Friday 21 October 2022

Impala in the Masai Mara of Kenya


This male Impala (Aepyceros melampus) in the Masai Mara of Kenya was engaged in 'tongue flicking' when we photographed him in September 1991.

Monday 17 October 2022

Tokay Geckos in Hong Kong: wild and/or feral populations?

Tokay geckos are known to occur on the island of Lantau, in the mainland New Territories and on Hong Kong island. The new paper on the trade in Tokay geckos in Hong Kong I referred to in a previous article found suggestions that at least one of the populations in the New Territories contains the red-spotted morph, indicating a non-Hong Kong origin and likely the result of introduction either by escape of captive geckos or deliberate release. The authors concluded:

Our genetic analysis shows that TCM [traditional Chinese medicine] trade in Hong Kong is not likely supplied by local wild populations, but by imports from Southeast Asia. Additional information from SIA [stable isotope analysis] supports our genetic findings, as we detected very little overlap in isotopic signatures between TCM and Hong Kong wild tokays. Trade also leads to mixing of populations through introductions related to the live pet trade. We found that at least two Hong Kong wild tokay populations were likely established from released pets. 

The conclusion that Tokay Geckos are not now collected from the wild in Hong Kong suggests a change has occurred since the first discovery of Tokay Geckos in the wild on Lantau Island on 23 February 1950 since that discovery was only made when the source of live geckos for sale in a snake shop came to light.

The grand old man of Hong Kong herpetology, John Dudley Romer (1920-1982) wrote in the journal Copeia:

On February 23, 1950, I purchased a live adult Gekko gecko from one of the snake-dealers, and on making enquiries regarding its origin, was informed that it had been received from Tung Chung. A few days later I visited that locality with some friends and enquiries on arrival at once revealed that this gecko is well-known to the local Chinese. One live adult specimen was obtained from a woman who had apparently been keeping it to sell in the city. Since time was short we engaged one of the villagers to show us exactly where the geckos were found, and after an hour or two of stiff climbing, he finally halted on a rocky hillside and pointed out several narrow clefts in some particularly large rocks. It was then only a few minutes before we saw one of these giant geckoes in a cleft in one of the rocks.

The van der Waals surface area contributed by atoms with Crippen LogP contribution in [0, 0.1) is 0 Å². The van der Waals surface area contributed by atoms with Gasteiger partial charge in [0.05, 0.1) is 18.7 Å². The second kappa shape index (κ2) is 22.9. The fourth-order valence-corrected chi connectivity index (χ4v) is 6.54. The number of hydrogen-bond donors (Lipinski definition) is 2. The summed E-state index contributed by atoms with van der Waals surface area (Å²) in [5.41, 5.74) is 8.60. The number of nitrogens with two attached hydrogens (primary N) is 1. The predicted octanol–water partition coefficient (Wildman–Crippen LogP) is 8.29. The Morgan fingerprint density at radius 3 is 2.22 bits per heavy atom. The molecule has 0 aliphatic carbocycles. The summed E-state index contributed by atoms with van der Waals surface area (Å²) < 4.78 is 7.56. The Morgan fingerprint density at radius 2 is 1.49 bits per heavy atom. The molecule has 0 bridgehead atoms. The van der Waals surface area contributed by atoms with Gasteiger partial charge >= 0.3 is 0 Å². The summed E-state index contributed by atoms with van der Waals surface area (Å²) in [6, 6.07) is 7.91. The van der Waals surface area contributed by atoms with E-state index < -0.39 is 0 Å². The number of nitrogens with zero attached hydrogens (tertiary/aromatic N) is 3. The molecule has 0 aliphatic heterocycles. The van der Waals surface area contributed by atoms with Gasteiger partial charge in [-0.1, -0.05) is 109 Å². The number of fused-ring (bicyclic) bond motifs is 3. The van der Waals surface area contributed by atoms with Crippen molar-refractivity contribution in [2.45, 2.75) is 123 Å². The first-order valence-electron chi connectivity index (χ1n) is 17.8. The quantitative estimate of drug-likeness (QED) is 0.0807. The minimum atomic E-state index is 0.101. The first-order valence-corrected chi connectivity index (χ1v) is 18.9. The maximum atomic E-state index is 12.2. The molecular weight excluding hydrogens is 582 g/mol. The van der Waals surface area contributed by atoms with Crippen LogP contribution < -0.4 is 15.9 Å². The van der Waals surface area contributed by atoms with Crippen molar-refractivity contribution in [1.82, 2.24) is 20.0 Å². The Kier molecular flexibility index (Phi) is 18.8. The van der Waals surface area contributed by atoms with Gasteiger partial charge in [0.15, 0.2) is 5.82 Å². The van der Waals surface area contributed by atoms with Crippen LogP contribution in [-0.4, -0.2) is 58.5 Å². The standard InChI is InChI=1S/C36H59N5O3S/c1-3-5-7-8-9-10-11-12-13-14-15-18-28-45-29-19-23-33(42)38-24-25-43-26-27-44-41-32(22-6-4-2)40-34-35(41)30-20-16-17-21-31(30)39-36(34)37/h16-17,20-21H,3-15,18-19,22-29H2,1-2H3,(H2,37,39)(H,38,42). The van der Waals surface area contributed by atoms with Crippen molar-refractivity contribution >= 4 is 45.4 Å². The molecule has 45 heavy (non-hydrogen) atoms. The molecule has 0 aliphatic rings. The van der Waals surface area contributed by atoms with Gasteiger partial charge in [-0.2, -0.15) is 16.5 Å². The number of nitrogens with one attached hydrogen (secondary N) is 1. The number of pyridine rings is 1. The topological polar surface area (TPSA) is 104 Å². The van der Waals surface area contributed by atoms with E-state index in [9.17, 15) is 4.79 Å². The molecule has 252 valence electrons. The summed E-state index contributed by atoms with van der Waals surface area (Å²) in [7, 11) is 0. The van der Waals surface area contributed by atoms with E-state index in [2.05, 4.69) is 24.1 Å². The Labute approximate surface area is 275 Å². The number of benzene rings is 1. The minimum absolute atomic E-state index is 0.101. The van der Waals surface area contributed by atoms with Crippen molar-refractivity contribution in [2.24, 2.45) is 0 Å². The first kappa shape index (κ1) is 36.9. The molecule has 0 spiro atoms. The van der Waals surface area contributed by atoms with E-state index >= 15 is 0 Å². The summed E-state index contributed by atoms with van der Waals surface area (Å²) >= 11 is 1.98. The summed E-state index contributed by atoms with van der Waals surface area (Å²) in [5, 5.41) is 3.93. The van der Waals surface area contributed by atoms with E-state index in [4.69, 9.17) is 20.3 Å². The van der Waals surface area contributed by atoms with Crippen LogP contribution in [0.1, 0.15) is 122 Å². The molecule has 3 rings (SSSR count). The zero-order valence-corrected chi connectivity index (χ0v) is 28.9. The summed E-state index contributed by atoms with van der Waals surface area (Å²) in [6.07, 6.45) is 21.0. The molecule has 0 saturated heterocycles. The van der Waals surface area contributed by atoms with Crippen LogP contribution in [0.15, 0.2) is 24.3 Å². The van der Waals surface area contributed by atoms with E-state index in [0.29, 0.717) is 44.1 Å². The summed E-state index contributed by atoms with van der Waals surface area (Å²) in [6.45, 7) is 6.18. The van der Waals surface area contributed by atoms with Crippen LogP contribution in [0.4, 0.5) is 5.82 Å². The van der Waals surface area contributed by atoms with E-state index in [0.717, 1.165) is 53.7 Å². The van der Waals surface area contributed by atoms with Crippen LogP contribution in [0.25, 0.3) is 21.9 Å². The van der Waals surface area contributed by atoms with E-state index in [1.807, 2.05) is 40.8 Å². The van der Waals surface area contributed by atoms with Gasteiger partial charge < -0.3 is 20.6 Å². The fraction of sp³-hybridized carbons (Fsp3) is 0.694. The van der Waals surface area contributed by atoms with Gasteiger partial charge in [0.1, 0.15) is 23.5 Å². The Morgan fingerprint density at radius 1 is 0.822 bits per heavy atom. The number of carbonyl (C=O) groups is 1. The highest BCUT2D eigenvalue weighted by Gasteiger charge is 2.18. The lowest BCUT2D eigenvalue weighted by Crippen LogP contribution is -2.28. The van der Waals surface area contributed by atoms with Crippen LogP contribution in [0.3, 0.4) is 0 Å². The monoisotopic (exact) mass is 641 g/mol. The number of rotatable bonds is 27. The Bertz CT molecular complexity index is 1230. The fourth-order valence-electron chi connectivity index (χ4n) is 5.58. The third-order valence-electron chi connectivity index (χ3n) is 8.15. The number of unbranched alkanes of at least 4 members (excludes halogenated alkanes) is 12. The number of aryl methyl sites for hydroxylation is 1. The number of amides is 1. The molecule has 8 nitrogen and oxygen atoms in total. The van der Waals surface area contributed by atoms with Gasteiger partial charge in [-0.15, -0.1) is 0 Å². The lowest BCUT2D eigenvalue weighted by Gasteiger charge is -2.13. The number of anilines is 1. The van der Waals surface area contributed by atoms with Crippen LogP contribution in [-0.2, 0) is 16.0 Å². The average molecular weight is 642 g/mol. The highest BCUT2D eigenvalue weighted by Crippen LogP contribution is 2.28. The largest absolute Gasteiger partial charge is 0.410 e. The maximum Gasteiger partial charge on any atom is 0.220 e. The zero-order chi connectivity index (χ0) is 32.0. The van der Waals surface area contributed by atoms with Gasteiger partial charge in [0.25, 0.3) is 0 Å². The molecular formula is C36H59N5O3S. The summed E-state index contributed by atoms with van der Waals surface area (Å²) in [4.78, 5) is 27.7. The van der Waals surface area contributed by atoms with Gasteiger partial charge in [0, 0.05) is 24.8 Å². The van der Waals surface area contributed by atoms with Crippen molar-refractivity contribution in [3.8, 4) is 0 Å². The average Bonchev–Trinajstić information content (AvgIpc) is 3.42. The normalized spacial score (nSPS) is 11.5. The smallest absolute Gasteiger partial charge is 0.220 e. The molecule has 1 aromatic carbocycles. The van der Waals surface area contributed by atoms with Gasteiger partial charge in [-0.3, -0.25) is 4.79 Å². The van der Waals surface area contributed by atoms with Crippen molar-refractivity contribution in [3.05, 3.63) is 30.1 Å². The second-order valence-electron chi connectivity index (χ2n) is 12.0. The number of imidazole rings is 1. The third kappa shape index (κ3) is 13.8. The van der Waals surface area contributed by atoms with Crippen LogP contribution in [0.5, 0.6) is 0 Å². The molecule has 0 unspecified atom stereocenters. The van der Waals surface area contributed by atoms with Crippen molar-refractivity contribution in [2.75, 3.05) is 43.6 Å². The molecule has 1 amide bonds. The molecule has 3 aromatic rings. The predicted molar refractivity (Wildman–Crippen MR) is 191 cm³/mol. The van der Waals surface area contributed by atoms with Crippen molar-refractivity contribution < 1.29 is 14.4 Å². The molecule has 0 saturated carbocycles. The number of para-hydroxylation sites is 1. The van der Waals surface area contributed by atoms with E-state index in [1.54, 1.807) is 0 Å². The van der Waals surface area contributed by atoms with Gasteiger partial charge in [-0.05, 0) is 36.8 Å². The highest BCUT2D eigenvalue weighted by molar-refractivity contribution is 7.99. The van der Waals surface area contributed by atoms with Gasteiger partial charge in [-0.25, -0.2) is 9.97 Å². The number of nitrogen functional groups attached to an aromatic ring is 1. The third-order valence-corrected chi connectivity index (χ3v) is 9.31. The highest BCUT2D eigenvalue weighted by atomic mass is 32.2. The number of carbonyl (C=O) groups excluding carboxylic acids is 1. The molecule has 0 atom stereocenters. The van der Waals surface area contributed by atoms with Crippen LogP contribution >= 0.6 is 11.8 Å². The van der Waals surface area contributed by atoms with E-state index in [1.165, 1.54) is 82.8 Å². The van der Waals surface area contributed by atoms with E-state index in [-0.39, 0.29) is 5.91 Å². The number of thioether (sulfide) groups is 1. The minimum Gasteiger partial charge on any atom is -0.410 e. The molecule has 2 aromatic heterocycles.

John went on to suggest that the gecko may have been more widely distributed in Hong Kong since it had not been found in the typical habitats of this species, in northern Burma for example: “houses, huts and trees and at nights are often seen on fence posts. In forests they live in holes or on the bark of trees.” He concluded:

It seems likely that their absence from dwellings and apparent confinement to the rocks on lonely hill-sides in this colony may be related to their extermination from other types of habitat.

In other words, he was suggesting that the population on Lantau was a relict of a once much wider distribution across Hong Kong. The discovery of a second population on Lion Rock in the New Territories could give credence to such an explanation.

When the second edition of Hong Kong Reptiles and Amphibians was compiled and published in 1998, the populations on Lantau and on Lion Rock were considered native; it seems that conclusion still holds.

Those arriving or leaving Hong Kong by air will, if sitting on the side nearest the mountains of Lantau will be passing the site John Romer described. However, his fishing village of Tung Chung is now  the nearest town to the Chek Lap Kok airport with a population of over 1000,000 and still rising. If tourists ever return Hong Kong, the Ngong Ping Cable Car links Tung Chung to the Po Lin Monastery and Big Buddha. The once difficult to reach village is now just another stop on the MTR.

The page on the Tokay Gecko from Karsen, Lau and Bogadek's
Hong Kong Amphibians and Reptiles

Dufour PC, Miot EF, So TC, Tang SL, Jones EE, Kong TC, Yuan FL, Sung Y-H, Dingle C, Bonebrake TC. 2022 Home and hub: pet trade and traditional medicine impact reptile populations in source locations and destinations. Proceedings of the Royal Society B 289:20221011 

Karsen SJ, Lau M W-N, Bogadek A. 1998. Hong Kong Amphibians and Reptiles. Second Edition. Hong Kong: Provisional Urban Council. ISBN 962-7849-05-7

Romer JD. 1951. The occurrence of the lizard Gekko gecko in the colony of Hong Hong. Copeia 1951, 80.

Thursday 13 October 2022

Hong Kong Dragonfly: the female version in gold


This one from AJP seems to be the work of a Mr Auric Goldfinger before his demise at the hand of Bond, James Bond. However, it is probably a female Common Blue Skimmer, Orthetrum glaucum. I showed the pruinescent blue male in my last post.

Monday 10 October 2022

A pruinescent Hong Kong Dragonfly

 A weekend photograph came from Hong Kong of a common species there, the Common Blue Skimmer, Orthetrum glaucum.

The blue colour is not a blue pigment but created by Tyndall scattering of light in wax particles secreted on the surface (pruinescence) of the dragonfly.